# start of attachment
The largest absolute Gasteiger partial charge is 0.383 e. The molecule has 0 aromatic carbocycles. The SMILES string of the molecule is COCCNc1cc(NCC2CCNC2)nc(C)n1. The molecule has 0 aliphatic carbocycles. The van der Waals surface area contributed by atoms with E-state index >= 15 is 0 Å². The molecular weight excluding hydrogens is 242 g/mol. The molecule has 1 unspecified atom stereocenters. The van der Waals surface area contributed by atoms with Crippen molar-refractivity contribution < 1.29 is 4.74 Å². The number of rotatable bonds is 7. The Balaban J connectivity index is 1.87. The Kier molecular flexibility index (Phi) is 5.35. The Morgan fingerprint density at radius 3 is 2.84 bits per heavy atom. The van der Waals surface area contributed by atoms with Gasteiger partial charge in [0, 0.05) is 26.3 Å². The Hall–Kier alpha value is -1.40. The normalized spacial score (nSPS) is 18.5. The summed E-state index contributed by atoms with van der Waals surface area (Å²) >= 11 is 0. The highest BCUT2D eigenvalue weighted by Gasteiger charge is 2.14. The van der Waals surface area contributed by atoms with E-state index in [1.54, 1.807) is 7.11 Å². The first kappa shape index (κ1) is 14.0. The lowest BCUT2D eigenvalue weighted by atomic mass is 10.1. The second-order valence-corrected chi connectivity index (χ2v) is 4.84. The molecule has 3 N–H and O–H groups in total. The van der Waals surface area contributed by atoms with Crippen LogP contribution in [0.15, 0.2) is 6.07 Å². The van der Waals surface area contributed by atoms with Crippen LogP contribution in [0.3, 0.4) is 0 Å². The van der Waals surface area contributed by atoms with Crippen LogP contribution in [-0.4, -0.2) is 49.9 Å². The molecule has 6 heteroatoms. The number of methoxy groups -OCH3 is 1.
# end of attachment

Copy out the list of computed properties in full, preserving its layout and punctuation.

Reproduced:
The largest absolute Gasteiger partial charge is 0.383 e. The molecule has 0 aromatic carbocycles. The SMILES string of the molecule is COCCNc1cc(NCC2CCNC2)nc(C)n1. The molecule has 0 aliphatic carbocycles. The van der Waals surface area contributed by atoms with E-state index >= 15 is 0 Å². The molecular weight excluding hydrogens is 242 g/mol. The molecule has 1 unspecified atom stereocenters. The van der Waals surface area contributed by atoms with Crippen molar-refractivity contribution < 1.29 is 4.74 Å². The number of rotatable bonds is 7. The Balaban J connectivity index is 1.87. The Kier molecular flexibility index (Phi) is 5.35. The Morgan fingerprint density at radius 3 is 2.84 bits per heavy atom. The van der Waals surface area contributed by atoms with Gasteiger partial charge in [0, 0.05) is 26.3 Å². The Hall–Kier alpha value is -1.40. The normalized spacial score (nSPS) is 18.5. The summed E-state index contributed by atoms with van der Waals surface area (Å²) >= 11 is 0. The highest BCUT2D eigenvalue weighted by Gasteiger charge is 2.14. The van der Waals surface area contributed by atoms with E-state index in [1.54, 1.807) is 7.11 Å². The first kappa shape index (κ1) is 14.0. The lowest BCUT2D eigenvalue weighted by atomic mass is 10.1. The second-order valence-corrected chi connectivity index (χ2v) is 4.84. The molecule has 3 N–H and O–H groups in total. The van der Waals surface area contributed by atoms with Crippen LogP contribution in [0.15, 0.2) is 6.07 Å². The van der Waals surface area contributed by atoms with Crippen LogP contribution in [0.3, 0.4) is 0 Å². The van der Waals surface area contributed by atoms with Crippen LogP contribution in [-0.4, -0.2) is 49.9 Å². The molecule has 6 heteroatoms. The number of methoxy groups -OCH3 is 1.